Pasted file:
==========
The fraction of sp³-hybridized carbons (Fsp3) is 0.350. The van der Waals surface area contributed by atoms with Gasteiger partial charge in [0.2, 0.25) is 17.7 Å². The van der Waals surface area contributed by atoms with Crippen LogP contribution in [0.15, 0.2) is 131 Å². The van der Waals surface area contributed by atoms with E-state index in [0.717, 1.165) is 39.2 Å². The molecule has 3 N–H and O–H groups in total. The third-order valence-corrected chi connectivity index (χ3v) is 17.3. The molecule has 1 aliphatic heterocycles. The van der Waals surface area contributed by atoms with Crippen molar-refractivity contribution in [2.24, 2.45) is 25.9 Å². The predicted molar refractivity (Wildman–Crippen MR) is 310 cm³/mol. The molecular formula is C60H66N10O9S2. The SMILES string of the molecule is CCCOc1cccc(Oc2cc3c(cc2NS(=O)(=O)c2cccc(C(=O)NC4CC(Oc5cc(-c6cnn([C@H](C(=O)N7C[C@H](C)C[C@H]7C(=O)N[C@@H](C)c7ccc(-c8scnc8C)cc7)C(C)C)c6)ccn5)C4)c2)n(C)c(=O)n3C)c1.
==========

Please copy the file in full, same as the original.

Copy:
The fraction of sp³-hybridized carbons (Fsp3) is 0.350. The van der Waals surface area contributed by atoms with Gasteiger partial charge in [0.2, 0.25) is 17.7 Å². The van der Waals surface area contributed by atoms with Crippen LogP contribution in [0.15, 0.2) is 131 Å². The van der Waals surface area contributed by atoms with E-state index in [0.717, 1.165) is 39.2 Å². The molecule has 3 N–H and O–H groups in total. The third-order valence-corrected chi connectivity index (χ3v) is 17.3. The molecule has 1 aliphatic heterocycles. The van der Waals surface area contributed by atoms with Crippen molar-refractivity contribution in [2.24, 2.45) is 25.9 Å². The predicted molar refractivity (Wildman–Crippen MR) is 310 cm³/mol. The molecular formula is C60H66N10O9S2. The SMILES string of the molecule is CCCOc1cccc(Oc2cc3c(cc2NS(=O)(=O)c2cccc(C(=O)NC4CC(Oc5cc(-c6cnn([C@H](C(=O)N7C[C@H](C)C[C@H]7C(=O)N[C@@H](C)c7ccc(-c8scnc8C)cc7)C(C)C)c6)ccn5)C4)c2)n(C)c(=O)n3C)c1.